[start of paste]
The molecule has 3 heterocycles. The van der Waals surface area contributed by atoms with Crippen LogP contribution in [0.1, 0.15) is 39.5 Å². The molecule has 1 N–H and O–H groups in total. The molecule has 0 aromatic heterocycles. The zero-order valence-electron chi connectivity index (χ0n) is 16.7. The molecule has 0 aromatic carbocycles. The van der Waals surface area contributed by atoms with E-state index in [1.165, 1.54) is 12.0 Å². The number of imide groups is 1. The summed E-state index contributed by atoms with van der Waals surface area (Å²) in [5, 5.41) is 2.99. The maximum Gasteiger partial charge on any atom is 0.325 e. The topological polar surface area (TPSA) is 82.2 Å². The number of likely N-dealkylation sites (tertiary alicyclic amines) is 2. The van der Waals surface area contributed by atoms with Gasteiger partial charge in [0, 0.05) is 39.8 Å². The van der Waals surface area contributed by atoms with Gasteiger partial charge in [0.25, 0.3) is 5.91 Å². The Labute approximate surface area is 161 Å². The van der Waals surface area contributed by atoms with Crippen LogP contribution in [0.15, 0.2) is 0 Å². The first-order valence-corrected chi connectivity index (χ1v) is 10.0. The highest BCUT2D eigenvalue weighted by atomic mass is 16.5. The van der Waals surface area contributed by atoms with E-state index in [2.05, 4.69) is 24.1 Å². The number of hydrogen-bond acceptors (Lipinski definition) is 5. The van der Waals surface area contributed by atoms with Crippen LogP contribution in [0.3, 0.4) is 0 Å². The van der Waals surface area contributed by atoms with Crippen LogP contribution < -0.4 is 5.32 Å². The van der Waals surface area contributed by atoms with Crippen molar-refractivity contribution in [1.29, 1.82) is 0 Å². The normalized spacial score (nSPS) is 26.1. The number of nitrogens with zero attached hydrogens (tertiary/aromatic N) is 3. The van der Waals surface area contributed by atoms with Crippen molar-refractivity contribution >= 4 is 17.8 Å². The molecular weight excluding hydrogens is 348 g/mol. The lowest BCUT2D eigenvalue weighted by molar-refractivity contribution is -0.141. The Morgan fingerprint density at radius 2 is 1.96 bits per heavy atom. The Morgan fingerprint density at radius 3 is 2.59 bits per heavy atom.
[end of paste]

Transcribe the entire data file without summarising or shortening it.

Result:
The molecule has 3 heterocycles. The van der Waals surface area contributed by atoms with Crippen LogP contribution in [0.1, 0.15) is 39.5 Å². The molecule has 1 N–H and O–H groups in total. The molecule has 0 aromatic heterocycles. The zero-order valence-electron chi connectivity index (χ0n) is 16.7. The molecule has 0 aromatic carbocycles. The van der Waals surface area contributed by atoms with E-state index in [1.165, 1.54) is 12.0 Å². The number of imide groups is 1. The summed E-state index contributed by atoms with van der Waals surface area (Å²) in [5, 5.41) is 2.99. The maximum Gasteiger partial charge on any atom is 0.325 e. The topological polar surface area (TPSA) is 82.2 Å². The number of likely N-dealkylation sites (tertiary alicyclic amines) is 2. The van der Waals surface area contributed by atoms with Gasteiger partial charge in [0, 0.05) is 39.8 Å². The van der Waals surface area contributed by atoms with Gasteiger partial charge in [0.25, 0.3) is 5.91 Å². The Labute approximate surface area is 161 Å². The van der Waals surface area contributed by atoms with Crippen LogP contribution in [0.15, 0.2) is 0 Å². The first-order valence-corrected chi connectivity index (χ1v) is 10.0. The highest BCUT2D eigenvalue weighted by atomic mass is 16.5. The van der Waals surface area contributed by atoms with E-state index in [2.05, 4.69) is 24.1 Å². The number of hydrogen-bond acceptors (Lipinski definition) is 5. The van der Waals surface area contributed by atoms with Crippen LogP contribution in [0.3, 0.4) is 0 Å². The van der Waals surface area contributed by atoms with Crippen LogP contribution < -0.4 is 5.32 Å². The van der Waals surface area contributed by atoms with Crippen molar-refractivity contribution in [1.29, 1.82) is 0 Å². The normalized spacial score (nSPS) is 26.1. The number of nitrogens with zero attached hydrogens (tertiary/aromatic N) is 3. The van der Waals surface area contributed by atoms with Crippen molar-refractivity contribution >= 4 is 17.8 Å². The molecular weight excluding hydrogens is 348 g/mol. The lowest BCUT2D eigenvalue weighted by molar-refractivity contribution is -0.141. The Morgan fingerprint density at radius 2 is 1.96 bits per heavy atom. The Morgan fingerprint density at radius 3 is 2.59 bits per heavy atom.